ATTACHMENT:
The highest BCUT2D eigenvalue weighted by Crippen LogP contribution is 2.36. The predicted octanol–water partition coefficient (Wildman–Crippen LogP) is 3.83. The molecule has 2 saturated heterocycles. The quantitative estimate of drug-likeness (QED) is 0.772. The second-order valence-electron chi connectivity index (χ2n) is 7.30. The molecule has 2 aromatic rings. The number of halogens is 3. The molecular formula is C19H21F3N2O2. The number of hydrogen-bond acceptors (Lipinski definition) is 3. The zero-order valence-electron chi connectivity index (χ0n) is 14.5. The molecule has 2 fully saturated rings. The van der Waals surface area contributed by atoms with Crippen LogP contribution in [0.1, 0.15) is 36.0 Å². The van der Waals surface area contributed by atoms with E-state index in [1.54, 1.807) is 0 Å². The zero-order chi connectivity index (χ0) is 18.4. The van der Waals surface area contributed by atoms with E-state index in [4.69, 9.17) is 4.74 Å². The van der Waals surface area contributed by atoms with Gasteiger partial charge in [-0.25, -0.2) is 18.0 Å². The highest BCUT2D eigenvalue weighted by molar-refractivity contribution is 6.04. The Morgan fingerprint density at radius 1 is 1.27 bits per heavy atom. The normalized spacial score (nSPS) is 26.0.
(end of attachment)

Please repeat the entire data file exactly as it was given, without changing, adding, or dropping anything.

The highest BCUT2D eigenvalue weighted by Crippen LogP contribution is 2.36. The predicted octanol–water partition coefficient (Wildman–Crippen LogP) is 3.83. The molecule has 2 saturated heterocycles. The quantitative estimate of drug-likeness (QED) is 0.772. The second-order valence-electron chi connectivity index (χ2n) is 7.30. The molecule has 2 aromatic rings. The number of halogens is 3. The molecular formula is C19H21F3N2O2. The number of hydrogen-bond acceptors (Lipinski definition) is 3. The zero-order valence-electron chi connectivity index (χ0n) is 14.5. The molecule has 2 fully saturated rings. The van der Waals surface area contributed by atoms with Crippen LogP contribution in [0.1, 0.15) is 36.0 Å². The van der Waals surface area contributed by atoms with E-state index in [1.54, 1.807) is 0 Å². The zero-order chi connectivity index (χ0) is 18.4. The van der Waals surface area contributed by atoms with E-state index in [4.69, 9.17) is 4.74 Å². The van der Waals surface area contributed by atoms with Gasteiger partial charge in [-0.25, -0.2) is 18.0 Å². The highest BCUT2D eigenvalue weighted by molar-refractivity contribution is 6.04. The Morgan fingerprint density at radius 1 is 1.27 bits per heavy atom. The normalized spacial score (nSPS) is 26.0.